Overall, I found the story rich and gave it an "excellent" rating.
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Old 04-18-2013, 08:06 PM   #35
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Really interesting ideas here, sun surfer - thank you. And thanks to everyone else too. For a short work it has certainly brought out some good discussion!

For me, I think Zweig means us to have sympathy for Dr B so I don't see him as representing tyrants, though I agree with issybird that he was clearly working for the old, privileged system that had been swept away, so in that he represented them. I think the book is of its time, but no less interesting to read because of that.

And that's a great point, sun surfer: Czentovic can't have been as stupid as we were meant to see him when he was able to read Dr B so well.
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Old 04-18-2013, 11:23 PM   #36
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And finally, Czentovic himself. He is presented the entire story as this oaf of a man who has this strange brilliance for chess and chess alone. As someone who is an almost complete imbecile except for the complexities of chess movements. And yet, then, at the end of the story, what happens? He makes an astute psychological observation! It had nothing to do with chess movements and everything to do with a more keen, insightful intelligence. If he were the same lumbering Czentovic that we'd been presented with in the story up to that point, then he would've just altogether not paid any attention to whatever Dr. B did and only concentrated on the moves.

So why did Zweig do this? Was it something that he himself didn't notice? In his zeal to get the right allegorical story down, he didn't notice these subtle exceptions to the rules? Whatever the reason though, they're there in the story and that is what we are left with, and whether he meant them or not, I think that they're what really make the story.
You stated that much better than I did. This is actually where I derived the majority of my respect for Czentovic. I still maintain that he was like a machine/computer that required a game or two to learn and could then consistently defeat that player. But the fact that he could take the input outside of the game itself was fascinating and, as you've mentioned, contrary to the impressions given of him previously. This is a man who required the board in front of him to play - and yet he can take input from an opponent's own psychological state and use that against him? Impressive and a little confusing when you already have a fairly set view of the character.
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Old 04-18-2013, 11:32 PM   #37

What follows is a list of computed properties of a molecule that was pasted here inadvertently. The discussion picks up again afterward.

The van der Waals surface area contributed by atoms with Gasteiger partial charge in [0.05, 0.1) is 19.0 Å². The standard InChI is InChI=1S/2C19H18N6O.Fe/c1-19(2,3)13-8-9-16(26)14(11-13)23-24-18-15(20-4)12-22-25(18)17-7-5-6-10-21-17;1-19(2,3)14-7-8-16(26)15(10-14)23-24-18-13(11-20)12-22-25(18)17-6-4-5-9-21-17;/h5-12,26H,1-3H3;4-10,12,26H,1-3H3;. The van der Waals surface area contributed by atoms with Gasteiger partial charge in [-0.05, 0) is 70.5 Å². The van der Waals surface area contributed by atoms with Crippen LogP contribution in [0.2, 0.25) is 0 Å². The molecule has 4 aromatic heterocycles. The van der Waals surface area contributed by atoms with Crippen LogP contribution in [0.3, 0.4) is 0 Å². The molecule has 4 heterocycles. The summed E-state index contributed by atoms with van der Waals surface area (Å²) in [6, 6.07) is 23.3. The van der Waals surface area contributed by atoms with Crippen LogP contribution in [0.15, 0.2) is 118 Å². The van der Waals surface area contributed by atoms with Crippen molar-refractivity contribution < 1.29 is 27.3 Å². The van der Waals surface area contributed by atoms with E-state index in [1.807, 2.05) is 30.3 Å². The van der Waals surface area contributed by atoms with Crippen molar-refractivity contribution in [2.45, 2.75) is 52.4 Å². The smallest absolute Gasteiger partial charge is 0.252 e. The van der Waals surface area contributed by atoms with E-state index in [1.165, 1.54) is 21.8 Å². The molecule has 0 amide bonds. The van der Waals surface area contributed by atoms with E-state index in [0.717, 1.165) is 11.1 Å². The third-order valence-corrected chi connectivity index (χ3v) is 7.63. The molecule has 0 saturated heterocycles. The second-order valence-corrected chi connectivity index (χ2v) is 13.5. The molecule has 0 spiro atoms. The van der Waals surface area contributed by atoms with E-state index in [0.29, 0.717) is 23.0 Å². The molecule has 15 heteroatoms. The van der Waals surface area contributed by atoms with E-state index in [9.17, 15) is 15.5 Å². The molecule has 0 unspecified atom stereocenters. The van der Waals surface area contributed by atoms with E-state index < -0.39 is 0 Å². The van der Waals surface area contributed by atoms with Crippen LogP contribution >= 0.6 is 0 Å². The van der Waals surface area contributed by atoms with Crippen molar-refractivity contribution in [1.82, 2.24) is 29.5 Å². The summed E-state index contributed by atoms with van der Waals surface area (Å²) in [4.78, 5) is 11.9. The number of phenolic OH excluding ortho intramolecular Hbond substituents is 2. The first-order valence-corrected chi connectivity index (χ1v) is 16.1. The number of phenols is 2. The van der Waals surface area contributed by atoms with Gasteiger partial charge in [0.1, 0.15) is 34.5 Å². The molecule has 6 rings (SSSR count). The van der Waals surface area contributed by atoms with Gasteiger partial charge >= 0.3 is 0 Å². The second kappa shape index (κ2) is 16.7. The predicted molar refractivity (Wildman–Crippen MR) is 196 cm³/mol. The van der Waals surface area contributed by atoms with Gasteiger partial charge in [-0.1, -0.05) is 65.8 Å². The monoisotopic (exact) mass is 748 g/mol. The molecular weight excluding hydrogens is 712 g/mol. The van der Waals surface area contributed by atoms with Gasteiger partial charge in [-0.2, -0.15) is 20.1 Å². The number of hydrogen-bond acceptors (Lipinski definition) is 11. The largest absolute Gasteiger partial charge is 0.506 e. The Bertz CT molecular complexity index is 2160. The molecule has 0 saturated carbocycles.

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I thought that Issybird hit it on the nail describing Zweig as seeing good versus evil in terms of social class. The upper class and petty bourgeoisie good, and the lower proletariat class “evil”. The contempt and resentment that the narrator (Zweig) holds for Czentovic for thinking that he [Czentovic] should think of himself as equal to or even superior to his social betters. Also that Czentovic should treat chess as a vocation to obtain wealth and improved social standing, instead of treating the game as something that has enough merit as a purely intellectual exercise. In real life I imagine that Zweig felt the same about the Nazis and how many anti-intellectual commoners were able to achieve such positions of power.
It's funny because as much as I read this and appreciate the observation - especially as I hadn't really thought in these terms myself, it's still hard for me to digest fully - mainly because Zweig ends up demonstrating the eventual victory of Czentovic in the story and the eventual weakness of Dr B. In a story of good vs evil, I can understand that there isn't a necessity for good to triumph in the end. However, at the same time it's hard to reconcile a feeling of contempt for Czentovic with the cleverness of his triumph.

Perhaps I would adjust the view slightly to say that the story might represent a sour and grudging recognition of the strength of the lower classes despite any feeling of contempt that might exist. We are superior and they are dogs - but look how they can crush us. That kind of thing.
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Old 04-19-2013, 03:06 PM   #38
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Sun surfer's comments certainly make a good case for the subtlety of this book. I liked particularly his point about social class which points out a complexity in the author's attitudes to this subject:

Regarding social class, I find this story very interesting. I do agree that Zweig perhaps was old-fashioned and perhaps didn't like the idea of social climbers. However, I do have to balance that with the history that he lived in, a world full of massive social upheaval, with a quick rise to power of people - a whole group of people - not only less wealthy and of a lower social class, but less educated and often anti-intellectual too, and that mixed with a persecution of his own class, his family, the people he knew and formerly well-off intellectuals in general.